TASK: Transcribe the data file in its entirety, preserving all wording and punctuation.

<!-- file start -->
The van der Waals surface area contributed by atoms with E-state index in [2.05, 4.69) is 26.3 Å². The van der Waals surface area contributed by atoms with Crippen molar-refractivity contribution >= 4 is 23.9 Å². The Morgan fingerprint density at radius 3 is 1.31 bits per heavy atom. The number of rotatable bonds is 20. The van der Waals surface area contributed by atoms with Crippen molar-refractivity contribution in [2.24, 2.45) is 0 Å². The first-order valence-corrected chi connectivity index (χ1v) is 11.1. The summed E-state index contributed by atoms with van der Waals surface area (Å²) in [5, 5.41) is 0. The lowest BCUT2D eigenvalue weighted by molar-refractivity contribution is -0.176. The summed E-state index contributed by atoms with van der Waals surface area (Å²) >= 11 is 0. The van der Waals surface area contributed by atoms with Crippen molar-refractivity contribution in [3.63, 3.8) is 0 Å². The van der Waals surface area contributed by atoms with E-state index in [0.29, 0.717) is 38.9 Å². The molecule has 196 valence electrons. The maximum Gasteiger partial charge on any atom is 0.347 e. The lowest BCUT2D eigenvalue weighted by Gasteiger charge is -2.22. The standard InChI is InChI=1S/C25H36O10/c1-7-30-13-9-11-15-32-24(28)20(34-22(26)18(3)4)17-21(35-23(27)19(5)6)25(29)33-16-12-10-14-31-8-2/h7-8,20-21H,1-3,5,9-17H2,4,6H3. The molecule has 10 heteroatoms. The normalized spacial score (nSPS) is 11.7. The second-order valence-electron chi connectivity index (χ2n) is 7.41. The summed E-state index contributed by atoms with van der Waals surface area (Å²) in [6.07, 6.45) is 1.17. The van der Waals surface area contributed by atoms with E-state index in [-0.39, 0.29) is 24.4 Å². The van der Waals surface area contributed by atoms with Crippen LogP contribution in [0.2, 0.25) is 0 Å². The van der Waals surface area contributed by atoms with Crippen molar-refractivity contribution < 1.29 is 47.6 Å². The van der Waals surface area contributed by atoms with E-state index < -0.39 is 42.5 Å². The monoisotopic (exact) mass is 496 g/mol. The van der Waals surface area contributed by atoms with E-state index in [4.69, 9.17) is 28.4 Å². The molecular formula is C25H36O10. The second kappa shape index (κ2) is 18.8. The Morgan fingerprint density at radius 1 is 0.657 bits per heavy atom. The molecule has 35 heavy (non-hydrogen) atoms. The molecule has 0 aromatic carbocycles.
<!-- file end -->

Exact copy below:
The van der Waals surface area contributed by atoms with E-state index in [2.05, 4.69) is 26.3 Å². The van der Waals surface area contributed by atoms with Crippen molar-refractivity contribution >= 4 is 23.9 Å². The Morgan fingerprint density at radius 3 is 1.31 bits per heavy atom. The number of rotatable bonds is 20. The van der Waals surface area contributed by atoms with Crippen molar-refractivity contribution in [2.24, 2.45) is 0 Å². The first-order valence-corrected chi connectivity index (χ1v) is 11.1. The summed E-state index contributed by atoms with van der Waals surface area (Å²) in [5, 5.41) is 0. The lowest BCUT2D eigenvalue weighted by molar-refractivity contribution is -0.176. The summed E-state index contributed by atoms with van der Waals surface area (Å²) >= 11 is 0. The van der Waals surface area contributed by atoms with Crippen molar-refractivity contribution in [3.63, 3.8) is 0 Å². The van der Waals surface area contributed by atoms with E-state index in [0.29, 0.717) is 38.9 Å². The molecule has 196 valence electrons. The maximum Gasteiger partial charge on any atom is 0.347 e. The lowest BCUT2D eigenvalue weighted by Gasteiger charge is -2.22. The standard InChI is InChI=1S/C25H36O10/c1-7-30-13-9-11-15-32-24(28)20(34-22(26)18(3)4)17-21(35-23(27)19(5)6)25(29)33-16-12-10-14-31-8-2/h7-8,20-21H,1-3,5,9-17H2,4,6H3. The molecule has 10 heteroatoms. The normalized spacial score (nSPS) is 11.7. The second-order valence-electron chi connectivity index (χ2n) is 7.41. The summed E-state index contributed by atoms with van der Waals surface area (Å²) in [6.07, 6.45) is 1.17. The van der Waals surface area contributed by atoms with E-state index in [-0.39, 0.29) is 24.4 Å². The van der Waals surface area contributed by atoms with Crippen LogP contribution in [0.2, 0.25) is 0 Å². The van der Waals surface area contributed by atoms with Crippen molar-refractivity contribution < 1.29 is 47.6 Å². The van der Waals surface area contributed by atoms with E-state index < -0.39 is 42.5 Å². The monoisotopic (exact) mass is 496 g/mol. The van der Waals surface area contributed by atoms with E-state index in [4.69, 9.17) is 28.4 Å². The molecular formula is C25H36O10. The second kappa shape index (κ2) is 18.8. The Morgan fingerprint density at radius 1 is 0.657 bits per heavy atom. The molecule has 35 heavy (non-hydrogen) atoms. The molecule has 0 aromatic carbocycles.